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A New Look at Historical Monetary Policy and the Great Inflation through the Lens of a Persistence-Dependent Policy Rule


The origins of the Great Inflation, a central 20th century U.S. macroeconomic event, remain contested. Prominent explanations are poor forecasts or deficient activity gap estimates. An alternative view: the FOMC was unwilling to fight inflation, perhaps due to political pressures. Our findings, based on a novel approach, support the latter view. New econometric tools allow us to credibly identify the particular activity gap, if any, in use. Persistence-dependent unemployment (gap) responses in the 1970s were essentially the same pre- and post-Volcker. Conversely, FOMC behavior vis-à-vis inflation—also persistence-dependent—changed markedly starting with Volcker, consistent with (though not proving) the political pressures view.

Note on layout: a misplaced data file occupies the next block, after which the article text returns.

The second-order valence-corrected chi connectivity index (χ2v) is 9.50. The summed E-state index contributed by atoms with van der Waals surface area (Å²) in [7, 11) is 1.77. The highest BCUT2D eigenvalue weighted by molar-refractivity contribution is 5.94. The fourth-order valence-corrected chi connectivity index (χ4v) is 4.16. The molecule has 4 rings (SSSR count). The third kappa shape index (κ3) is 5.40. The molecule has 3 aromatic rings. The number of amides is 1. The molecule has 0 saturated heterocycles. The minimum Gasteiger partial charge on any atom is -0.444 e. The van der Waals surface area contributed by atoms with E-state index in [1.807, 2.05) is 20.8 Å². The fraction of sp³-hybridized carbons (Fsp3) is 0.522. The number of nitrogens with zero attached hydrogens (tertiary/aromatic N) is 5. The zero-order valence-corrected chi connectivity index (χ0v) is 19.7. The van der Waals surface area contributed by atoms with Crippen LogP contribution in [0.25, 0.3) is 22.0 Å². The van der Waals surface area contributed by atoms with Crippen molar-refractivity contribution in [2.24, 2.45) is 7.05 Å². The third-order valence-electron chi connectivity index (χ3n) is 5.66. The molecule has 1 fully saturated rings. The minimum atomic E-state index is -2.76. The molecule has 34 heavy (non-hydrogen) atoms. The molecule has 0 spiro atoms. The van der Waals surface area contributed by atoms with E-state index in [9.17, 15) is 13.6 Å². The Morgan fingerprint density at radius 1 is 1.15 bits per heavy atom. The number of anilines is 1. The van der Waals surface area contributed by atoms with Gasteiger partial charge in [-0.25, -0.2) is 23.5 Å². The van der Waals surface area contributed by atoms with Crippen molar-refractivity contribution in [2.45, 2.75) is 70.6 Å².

JEL Classification Codes: E52, C22, C32.
Keywords: Taylor Rule, Great Inflation, Intermediate Target, Natural Rate, Persistence Dependence.


Suggested citation: Ashley, Richard, Kwok Ping Tsang, and Randal J. Verbrugge. 2019. “A New Look at Historical Monetary Policy and the Great Inflation through the Lens of a Persistence-Dependent Policy Rule.” Federal Reserve Bank of Cleveland, Working Paper no. 18-14r. https://doi.org/10.26509/frbc-wp-201814r.

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